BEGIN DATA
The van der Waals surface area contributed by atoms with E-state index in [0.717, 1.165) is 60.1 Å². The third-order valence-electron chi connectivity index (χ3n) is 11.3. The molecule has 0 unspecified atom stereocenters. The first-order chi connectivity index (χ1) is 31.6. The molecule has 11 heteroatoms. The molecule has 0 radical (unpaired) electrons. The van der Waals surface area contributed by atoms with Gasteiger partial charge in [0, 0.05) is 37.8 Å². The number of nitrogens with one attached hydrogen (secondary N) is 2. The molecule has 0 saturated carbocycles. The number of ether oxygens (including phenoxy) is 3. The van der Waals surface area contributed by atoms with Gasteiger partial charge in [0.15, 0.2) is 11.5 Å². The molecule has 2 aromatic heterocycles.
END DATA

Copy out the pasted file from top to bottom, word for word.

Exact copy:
The van der Waals surface area contributed by atoms with E-state index in [0.717, 1.165) is 60.1 Å². The third-order valence-electron chi connectivity index (χ3n) is 11.3. The molecule has 0 unspecified atom stereocenters. The first-order chi connectivity index (χ1) is 31.6. The molecule has 11 heteroatoms. The molecule has 0 radical (unpaired) electrons. The van der Waals surface area contributed by atoms with Gasteiger partial charge in [0, 0.05) is 37.8 Å². The number of nitrogens with one attached hydrogen (secondary N) is 2. The molecule has 0 saturated carbocycles. The number of ether oxygens (including phenoxy) is 3. The van der Waals surface area contributed by atoms with Gasteiger partial charge in [0.15, 0.2) is 11.5 Å². The molecule has 2 aromatic heterocycles.